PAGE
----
Getting things online
With the collapse of public programming and working from home the new normal, many are focusing on their activities online, resurfacing existing content or getting new online activities underway. For NfP clients too, this has created a sudden need to rapidly scale up digital advocacy and digital fundraising at a time when supporter focus might reasonably be elsewhere.
It’s been great to see and hear of individual examples, alongside parts of the sector, responding so quickly in the short term: from One Further’s excellent list of organisations that includes streaming productions, concerts, talks, tours and whatever else is on at the moment, through to ACE’s emergency support package. We’ve also covered some ways in which organisations are engaging their audiences during this time of social distancing. Overall, there’s a lot of “adapting to the new reality” going on at a very rapid pace.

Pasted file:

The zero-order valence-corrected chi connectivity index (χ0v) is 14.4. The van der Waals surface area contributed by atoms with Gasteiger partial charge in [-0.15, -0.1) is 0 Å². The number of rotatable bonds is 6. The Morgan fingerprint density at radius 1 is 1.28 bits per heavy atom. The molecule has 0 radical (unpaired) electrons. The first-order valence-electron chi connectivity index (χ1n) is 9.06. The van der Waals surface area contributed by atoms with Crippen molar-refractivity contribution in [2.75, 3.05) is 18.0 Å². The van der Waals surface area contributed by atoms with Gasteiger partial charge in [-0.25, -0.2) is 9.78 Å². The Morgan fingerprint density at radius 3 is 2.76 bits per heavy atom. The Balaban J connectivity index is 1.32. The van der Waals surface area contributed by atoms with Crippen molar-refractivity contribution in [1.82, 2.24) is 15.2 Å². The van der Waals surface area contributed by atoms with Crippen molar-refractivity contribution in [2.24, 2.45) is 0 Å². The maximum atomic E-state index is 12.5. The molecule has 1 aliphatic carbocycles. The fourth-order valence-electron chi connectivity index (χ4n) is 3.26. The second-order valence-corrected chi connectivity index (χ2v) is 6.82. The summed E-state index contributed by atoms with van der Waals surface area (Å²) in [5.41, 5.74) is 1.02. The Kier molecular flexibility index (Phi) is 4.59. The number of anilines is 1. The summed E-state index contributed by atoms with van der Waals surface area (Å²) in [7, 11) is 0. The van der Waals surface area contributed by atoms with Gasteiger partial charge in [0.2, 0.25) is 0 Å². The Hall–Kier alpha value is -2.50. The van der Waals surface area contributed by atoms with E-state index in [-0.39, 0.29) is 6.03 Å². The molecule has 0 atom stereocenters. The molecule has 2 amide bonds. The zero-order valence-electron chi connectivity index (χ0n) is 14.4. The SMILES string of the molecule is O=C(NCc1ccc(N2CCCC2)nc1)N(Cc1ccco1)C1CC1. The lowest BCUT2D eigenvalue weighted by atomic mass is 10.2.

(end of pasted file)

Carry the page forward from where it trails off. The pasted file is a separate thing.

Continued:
Technology as a critical enabler in innovation and storytelling
Whether it’s fast-tracking projects to broadcast more content, improving your online ecommerce offer, increasing digital marketing investment to reach greater audience numbers or giving members and audiences the opportunity to visit your gallery via a video conferencing robot (at the Hastings Contemporary), the need for organisations to engage with digital has never been greater.
The recent events have caused everyone to adapt to new situations and people are changing their habits both online and off. While organisations may have to pause or temporarily go dark, during tough times like this it is important to look forward and use the tools at our disposal to maximum effect.